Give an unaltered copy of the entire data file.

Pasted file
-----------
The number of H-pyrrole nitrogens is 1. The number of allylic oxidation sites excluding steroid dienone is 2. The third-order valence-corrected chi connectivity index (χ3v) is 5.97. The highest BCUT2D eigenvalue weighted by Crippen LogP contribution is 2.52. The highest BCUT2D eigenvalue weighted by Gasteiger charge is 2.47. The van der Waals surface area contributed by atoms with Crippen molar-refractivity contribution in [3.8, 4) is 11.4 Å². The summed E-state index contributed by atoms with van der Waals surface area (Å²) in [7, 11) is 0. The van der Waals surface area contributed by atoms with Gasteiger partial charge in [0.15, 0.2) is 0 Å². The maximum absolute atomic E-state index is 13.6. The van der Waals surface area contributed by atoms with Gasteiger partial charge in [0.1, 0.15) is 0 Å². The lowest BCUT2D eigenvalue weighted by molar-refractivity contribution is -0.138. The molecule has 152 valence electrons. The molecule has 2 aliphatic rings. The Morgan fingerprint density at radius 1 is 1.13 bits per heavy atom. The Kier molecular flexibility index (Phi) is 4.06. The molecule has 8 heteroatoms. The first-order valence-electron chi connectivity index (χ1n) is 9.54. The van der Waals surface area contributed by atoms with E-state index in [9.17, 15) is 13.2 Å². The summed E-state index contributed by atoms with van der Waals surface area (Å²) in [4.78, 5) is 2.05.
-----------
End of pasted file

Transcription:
The number of H-pyrrole nitrogens is 1. The number of allylic oxidation sites excluding steroid dienone is 2. The third-order valence-corrected chi connectivity index (χ3v) is 5.97. The highest BCUT2D eigenvalue weighted by Crippen LogP contribution is 2.52. The highest BCUT2D eigenvalue weighted by Gasteiger charge is 2.47. The van der Waals surface area contributed by atoms with Crippen molar-refractivity contribution in [3.8, 4) is 11.4 Å². The summed E-state index contributed by atoms with van der Waals surface area (Å²) in [7, 11) is 0. The van der Waals surface area contributed by atoms with Gasteiger partial charge in [0.15, 0.2) is 0 Å². The maximum absolute atomic E-state index is 13.6. The van der Waals surface area contributed by atoms with Gasteiger partial charge in [0.1, 0.15) is 0 Å². The lowest BCUT2D eigenvalue weighted by molar-refractivity contribution is -0.138. The molecule has 152 valence electrons. The molecule has 2 aliphatic rings. The Morgan fingerprint density at radius 1 is 1.13 bits per heavy atom. The Kier molecular flexibility index (Phi) is 4.06. The molecule has 8 heteroatoms. The first-order valence-electron chi connectivity index (χ1n) is 9.54. The van der Waals surface area contributed by atoms with E-state index in [9.17, 15) is 13.2 Å². The summed E-state index contributed by atoms with van der Waals surface area (Å²) in [4.78, 5) is 2.05.